Further support may be available from the official Ubuntu support community IRC channel #ubuntu on Libera (irc.libera.chat or https://web.libera.chat/).
Encryption PadlockThis page is an up-to-date guide (last revised August 2022) to comprehensive LUKS encryption, including GRUB, covering 18.04 LTS and later releases.

It is focused on modifying the Ubuntu Desktop installer process in the minimum possible way to allow it to install with an encrypted /boot/ and root file-system. It requires 36 commands be performed in a terminal, all of which are shown in this guide and most can be copy and pasted.
It is also a useful overview on the manual steps required for storage-at-rest encryption.

It is intended to replace the current (hopelessly out-of-date and inadequate) FullDiskEncryptionHowto page.

Almost Full Disk Encryption (FDE)

I'm (Tj) being deliberately pedantic in calling this almost Full Disk Encryption since the entire disk is never encrypted. What is encrypted are the operating system partition and the boot-loader second-stage file-system which includes the Linux kernel and initial RAM disk.

However, this is much better than the Ubuntu installer Encrypt Disk option which only supports encrypting the operating system partition but leaves the boot-loader second stage file-system unencrypted and therefore vulnerable to tampering of the GRUB configuration, Linux kernel or more likely, the initial RAM file-system (initrd.img).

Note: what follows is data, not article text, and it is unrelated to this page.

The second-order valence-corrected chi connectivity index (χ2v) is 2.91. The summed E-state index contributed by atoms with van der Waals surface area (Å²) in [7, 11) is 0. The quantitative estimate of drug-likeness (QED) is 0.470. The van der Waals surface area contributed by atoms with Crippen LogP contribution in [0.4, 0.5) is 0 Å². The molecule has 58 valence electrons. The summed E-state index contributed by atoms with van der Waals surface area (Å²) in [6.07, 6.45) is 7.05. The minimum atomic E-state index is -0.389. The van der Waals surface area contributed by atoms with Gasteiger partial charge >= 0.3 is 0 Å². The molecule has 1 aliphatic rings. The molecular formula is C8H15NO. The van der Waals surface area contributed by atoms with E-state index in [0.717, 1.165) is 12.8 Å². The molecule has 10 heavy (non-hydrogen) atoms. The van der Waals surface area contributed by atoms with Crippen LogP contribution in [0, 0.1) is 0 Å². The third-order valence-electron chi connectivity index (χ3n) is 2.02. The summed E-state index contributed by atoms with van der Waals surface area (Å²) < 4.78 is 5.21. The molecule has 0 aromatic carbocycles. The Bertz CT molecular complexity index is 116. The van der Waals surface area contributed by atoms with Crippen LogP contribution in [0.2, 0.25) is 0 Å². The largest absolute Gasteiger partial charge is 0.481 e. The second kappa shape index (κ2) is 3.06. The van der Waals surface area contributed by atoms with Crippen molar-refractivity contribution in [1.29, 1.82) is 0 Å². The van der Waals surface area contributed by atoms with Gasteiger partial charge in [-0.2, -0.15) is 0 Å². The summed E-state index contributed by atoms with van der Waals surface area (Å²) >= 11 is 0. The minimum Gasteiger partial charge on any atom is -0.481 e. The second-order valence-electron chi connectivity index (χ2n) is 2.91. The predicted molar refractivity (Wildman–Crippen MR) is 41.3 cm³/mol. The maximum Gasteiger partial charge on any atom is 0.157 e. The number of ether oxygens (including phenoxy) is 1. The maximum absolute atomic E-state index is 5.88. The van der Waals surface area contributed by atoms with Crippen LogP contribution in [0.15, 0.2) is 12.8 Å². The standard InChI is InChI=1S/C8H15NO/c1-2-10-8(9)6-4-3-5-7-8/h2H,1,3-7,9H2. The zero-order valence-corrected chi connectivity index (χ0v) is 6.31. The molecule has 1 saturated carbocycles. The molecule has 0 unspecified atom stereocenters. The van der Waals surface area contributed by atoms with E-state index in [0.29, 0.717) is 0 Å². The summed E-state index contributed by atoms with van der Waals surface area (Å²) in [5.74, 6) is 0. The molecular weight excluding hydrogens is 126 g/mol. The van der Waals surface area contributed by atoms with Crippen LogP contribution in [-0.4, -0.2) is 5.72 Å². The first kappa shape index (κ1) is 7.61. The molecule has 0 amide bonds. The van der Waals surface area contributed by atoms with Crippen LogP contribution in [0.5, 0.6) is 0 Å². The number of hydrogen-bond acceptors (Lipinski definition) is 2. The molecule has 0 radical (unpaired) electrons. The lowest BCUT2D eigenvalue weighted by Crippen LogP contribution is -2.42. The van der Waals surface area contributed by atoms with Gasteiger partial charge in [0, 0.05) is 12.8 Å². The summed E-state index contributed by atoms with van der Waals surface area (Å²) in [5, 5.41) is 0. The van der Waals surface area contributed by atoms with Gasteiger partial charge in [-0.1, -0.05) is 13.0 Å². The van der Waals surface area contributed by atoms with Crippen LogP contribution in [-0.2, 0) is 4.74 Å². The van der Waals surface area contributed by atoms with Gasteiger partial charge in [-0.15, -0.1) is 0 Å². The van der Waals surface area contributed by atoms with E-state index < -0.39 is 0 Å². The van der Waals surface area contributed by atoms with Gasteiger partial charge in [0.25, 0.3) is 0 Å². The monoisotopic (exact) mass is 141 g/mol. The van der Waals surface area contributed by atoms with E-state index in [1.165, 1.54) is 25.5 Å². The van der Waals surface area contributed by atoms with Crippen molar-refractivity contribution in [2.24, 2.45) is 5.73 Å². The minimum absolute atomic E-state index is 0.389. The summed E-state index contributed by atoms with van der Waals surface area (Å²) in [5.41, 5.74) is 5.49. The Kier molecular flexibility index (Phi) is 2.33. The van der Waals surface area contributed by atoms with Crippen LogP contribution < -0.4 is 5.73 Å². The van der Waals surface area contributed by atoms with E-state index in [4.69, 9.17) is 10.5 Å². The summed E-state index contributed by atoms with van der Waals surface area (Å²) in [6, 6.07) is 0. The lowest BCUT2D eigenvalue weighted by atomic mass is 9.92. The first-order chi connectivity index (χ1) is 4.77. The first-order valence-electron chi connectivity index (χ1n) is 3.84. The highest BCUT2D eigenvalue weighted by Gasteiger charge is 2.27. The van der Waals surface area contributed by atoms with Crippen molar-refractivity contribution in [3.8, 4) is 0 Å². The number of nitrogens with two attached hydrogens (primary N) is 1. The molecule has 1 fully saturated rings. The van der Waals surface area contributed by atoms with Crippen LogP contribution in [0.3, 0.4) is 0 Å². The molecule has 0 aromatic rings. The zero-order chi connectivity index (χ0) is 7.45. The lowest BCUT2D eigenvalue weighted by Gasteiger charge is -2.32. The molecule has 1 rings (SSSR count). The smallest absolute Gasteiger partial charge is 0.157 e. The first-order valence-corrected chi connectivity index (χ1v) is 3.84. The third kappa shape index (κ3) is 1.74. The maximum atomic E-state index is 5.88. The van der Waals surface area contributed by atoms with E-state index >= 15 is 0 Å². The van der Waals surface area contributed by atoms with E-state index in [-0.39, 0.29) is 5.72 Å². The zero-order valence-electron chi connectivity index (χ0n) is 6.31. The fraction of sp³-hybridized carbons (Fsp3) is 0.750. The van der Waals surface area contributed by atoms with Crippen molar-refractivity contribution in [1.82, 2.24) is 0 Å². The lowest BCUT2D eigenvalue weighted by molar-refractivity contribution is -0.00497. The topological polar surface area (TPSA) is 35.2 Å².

In both cases the first-stage GRUB boot-loader files are not (and cannot) be encrypted or protected through cryptographic signatures in BIOS boot mode.

It is possible, in UEFI Secure Boot mode, to have every stage cryptographically signed, in which case any tampering can be detected and boot aborted. Unfortunately, Canonical (who control the building of the packaged signed GRUB UEFI boot-loader) did not include the encryption modules in their signed GRUB EFI images until the release of 19.04 Disco. See bug #1565950.

Illustrations (screen-captures) are taken from the Ubuntu 19.04 'Disco' Desktop Installer. Other flavours have their own installers and themes and may not look identical.


  • Desktop installer ISO image from http://releases.ubuntu.com/ copied to installation media (usually a USB Flash device but may be a DVD or the ISO file attached to a virtual machine hypervisor).

  • Empty installation media (no existing operating systems or data, or entire device can be over-written)

Boot the Installer

Even before starting the installer it is critical to select the correct boot mode. Ubuntu (and flavours like Kubuntu, Lubuntu, Xubuntu, etc.) uses hybrid bootable images that have two alternate boot-loaders:

  1. GRUB (GRand Unified Bootloader)
  2. Syslinux

The ISO images can boot in several possible combinations of mode and partitioning:

  1. ISO-9660 El-Torito (the CD/DVD optical media boot mechanism - uses Syslinux)
  2. GPT + EFI-SP (GUID Partition Table and EFI System Partition - uses GRUB)
  3. MBR + EFI-SP (Master Boot Record and EFI System Partition - uses GRUB)
  4. GPT + PC (GUID Partition Table and BIOS boot - uses Syslinux)